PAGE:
The Top Five Legal Mistakes for Startup Companies to Avoid

Patrick Perrin of Berg Hill Greenleaf & Ruscitti

BY: Patrick Perrin
BERG HILL GREENLEAG & RUSCITTI

Most people know that starting a new company is a big endeavor, but few appreciate the legal pitfalls that can sink a startup before its products or services ever reach the marketplace. Entrepreneurs are typically moving very quickly to develop and launch products and services, raise capital and meet real and imagined deadlines. It will be legal counsel’s job to identify and help entrepreneurs avoid these five common startup mistakes.

1. FAILURE TO SECURE CLEAR INTELLECTUAL PROPERTY OWNERSHIP
Intellectual property is often a new company’s single most valuable asset. Unfortunately, proper screening and protection of IP rights is often overlooked during the startup phase. Existing IP ownership might be claimed by a founder’s or employee’s former employer under a prior employment or other agreement. A seemingly novel company or product name or invention might already be a federally registered trademark or patent of another company. Failure to conduct trademark clearance searches, to properly review the ownership of existing IP or to register new IP can be costly mistakes that can result in loss of the assets that a company needs to thrive or even survive.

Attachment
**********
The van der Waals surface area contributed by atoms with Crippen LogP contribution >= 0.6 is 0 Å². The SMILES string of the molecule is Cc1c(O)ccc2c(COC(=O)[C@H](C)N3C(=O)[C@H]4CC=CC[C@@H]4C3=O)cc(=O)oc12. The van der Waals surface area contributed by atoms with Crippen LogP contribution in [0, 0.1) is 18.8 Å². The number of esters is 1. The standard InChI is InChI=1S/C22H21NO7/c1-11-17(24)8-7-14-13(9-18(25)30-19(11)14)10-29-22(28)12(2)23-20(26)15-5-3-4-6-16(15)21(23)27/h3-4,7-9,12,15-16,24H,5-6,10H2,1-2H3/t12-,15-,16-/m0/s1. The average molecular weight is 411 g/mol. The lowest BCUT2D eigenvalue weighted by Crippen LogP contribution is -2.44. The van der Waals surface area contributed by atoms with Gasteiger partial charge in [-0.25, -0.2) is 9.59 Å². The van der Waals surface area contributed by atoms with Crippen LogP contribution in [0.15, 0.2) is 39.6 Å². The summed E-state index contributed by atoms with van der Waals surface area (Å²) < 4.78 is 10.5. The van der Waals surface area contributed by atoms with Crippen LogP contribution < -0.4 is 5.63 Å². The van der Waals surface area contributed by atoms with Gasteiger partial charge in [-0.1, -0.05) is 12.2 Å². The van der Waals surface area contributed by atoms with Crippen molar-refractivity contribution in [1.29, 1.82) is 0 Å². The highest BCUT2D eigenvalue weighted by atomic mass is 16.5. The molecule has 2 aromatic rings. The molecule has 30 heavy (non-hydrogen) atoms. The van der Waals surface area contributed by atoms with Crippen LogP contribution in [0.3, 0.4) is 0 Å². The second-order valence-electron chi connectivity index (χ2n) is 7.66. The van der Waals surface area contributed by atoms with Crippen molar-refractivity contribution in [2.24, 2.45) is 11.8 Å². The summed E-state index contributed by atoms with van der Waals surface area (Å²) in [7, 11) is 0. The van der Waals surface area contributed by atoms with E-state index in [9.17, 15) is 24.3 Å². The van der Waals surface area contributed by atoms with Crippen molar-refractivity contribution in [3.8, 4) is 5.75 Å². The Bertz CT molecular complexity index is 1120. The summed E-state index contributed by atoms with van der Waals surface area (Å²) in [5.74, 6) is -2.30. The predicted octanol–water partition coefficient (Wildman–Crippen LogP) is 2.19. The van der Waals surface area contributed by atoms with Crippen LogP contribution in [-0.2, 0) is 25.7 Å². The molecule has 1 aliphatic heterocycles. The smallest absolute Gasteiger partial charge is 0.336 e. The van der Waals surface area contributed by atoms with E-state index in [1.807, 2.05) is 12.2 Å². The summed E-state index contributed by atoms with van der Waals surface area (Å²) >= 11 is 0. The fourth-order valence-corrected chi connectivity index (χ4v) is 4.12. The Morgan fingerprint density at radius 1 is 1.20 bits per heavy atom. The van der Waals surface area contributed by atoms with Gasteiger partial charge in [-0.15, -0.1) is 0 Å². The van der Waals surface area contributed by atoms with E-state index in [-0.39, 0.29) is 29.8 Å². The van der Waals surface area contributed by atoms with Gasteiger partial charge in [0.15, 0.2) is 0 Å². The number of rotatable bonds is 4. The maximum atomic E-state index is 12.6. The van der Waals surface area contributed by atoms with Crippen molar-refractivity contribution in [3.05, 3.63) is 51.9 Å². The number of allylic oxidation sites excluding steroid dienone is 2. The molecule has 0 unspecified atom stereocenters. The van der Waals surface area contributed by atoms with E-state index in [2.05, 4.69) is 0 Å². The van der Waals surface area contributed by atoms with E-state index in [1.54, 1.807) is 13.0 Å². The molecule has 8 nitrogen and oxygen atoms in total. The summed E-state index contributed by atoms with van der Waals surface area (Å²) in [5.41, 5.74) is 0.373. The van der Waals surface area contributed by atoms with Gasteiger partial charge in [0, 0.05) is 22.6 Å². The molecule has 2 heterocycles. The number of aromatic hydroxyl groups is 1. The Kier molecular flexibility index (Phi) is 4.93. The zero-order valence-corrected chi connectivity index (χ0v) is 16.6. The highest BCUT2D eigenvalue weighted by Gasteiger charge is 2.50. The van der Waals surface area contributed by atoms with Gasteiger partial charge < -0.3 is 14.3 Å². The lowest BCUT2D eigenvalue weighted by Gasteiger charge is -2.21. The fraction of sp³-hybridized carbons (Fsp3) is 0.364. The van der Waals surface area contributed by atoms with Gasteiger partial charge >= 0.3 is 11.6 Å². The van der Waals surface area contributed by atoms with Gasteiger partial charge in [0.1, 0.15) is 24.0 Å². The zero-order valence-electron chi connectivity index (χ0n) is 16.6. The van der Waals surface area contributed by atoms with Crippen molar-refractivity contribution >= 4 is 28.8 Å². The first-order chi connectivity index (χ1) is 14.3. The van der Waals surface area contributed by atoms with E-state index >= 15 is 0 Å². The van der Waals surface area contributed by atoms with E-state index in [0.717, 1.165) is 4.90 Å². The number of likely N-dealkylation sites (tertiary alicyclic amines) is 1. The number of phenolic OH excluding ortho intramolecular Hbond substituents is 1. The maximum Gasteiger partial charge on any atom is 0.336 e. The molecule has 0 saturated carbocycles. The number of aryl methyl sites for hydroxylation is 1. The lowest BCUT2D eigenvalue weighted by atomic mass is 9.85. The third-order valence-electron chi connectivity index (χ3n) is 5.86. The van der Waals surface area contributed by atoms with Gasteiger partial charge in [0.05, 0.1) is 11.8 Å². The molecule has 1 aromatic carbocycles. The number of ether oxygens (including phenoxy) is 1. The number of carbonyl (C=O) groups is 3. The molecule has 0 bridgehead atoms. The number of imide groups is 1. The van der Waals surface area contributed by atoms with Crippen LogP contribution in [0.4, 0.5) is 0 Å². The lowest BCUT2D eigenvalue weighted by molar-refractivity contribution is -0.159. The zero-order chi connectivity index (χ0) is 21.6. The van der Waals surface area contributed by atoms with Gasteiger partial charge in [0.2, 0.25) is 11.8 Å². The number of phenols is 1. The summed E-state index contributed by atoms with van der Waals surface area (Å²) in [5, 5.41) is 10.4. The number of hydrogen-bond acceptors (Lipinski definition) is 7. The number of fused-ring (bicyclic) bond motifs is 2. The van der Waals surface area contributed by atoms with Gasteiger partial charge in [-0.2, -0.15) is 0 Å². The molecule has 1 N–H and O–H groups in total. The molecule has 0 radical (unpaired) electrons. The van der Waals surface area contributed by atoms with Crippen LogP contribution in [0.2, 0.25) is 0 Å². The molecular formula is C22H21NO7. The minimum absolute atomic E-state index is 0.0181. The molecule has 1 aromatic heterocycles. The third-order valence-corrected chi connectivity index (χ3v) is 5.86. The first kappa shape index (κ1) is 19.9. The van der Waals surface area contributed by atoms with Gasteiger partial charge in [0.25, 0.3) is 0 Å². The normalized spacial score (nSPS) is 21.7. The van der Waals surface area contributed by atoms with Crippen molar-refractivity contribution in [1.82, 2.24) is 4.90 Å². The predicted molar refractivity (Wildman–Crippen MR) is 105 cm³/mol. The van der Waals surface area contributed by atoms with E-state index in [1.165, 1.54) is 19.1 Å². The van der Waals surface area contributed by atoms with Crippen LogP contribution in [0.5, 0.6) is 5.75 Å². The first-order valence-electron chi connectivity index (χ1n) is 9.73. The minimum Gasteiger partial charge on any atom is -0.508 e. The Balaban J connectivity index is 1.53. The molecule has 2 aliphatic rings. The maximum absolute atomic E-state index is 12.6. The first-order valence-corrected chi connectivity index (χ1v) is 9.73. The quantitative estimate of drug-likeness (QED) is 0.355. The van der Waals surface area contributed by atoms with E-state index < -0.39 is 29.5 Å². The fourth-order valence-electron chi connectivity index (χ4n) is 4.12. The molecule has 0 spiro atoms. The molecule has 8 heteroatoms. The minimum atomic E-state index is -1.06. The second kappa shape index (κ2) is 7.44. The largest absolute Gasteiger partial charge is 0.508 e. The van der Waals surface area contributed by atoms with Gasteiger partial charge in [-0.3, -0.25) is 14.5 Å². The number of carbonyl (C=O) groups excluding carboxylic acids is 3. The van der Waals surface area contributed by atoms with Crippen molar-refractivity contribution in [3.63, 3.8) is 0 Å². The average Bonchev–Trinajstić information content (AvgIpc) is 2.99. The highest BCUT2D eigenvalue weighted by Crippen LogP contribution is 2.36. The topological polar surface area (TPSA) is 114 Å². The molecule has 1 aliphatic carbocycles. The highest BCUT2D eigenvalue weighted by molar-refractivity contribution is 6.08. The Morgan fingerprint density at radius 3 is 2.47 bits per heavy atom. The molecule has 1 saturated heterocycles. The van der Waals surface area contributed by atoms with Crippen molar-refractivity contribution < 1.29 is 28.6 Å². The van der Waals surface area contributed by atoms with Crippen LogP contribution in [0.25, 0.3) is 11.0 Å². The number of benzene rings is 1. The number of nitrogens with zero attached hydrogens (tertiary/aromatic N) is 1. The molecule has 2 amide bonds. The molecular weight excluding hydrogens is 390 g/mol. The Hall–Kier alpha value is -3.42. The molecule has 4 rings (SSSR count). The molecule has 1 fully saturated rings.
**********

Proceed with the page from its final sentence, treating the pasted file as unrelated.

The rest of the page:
To read this story and other complete articles featured in the June 18, 2018 print edition of Law Week Colorado, copies are available for purchase online.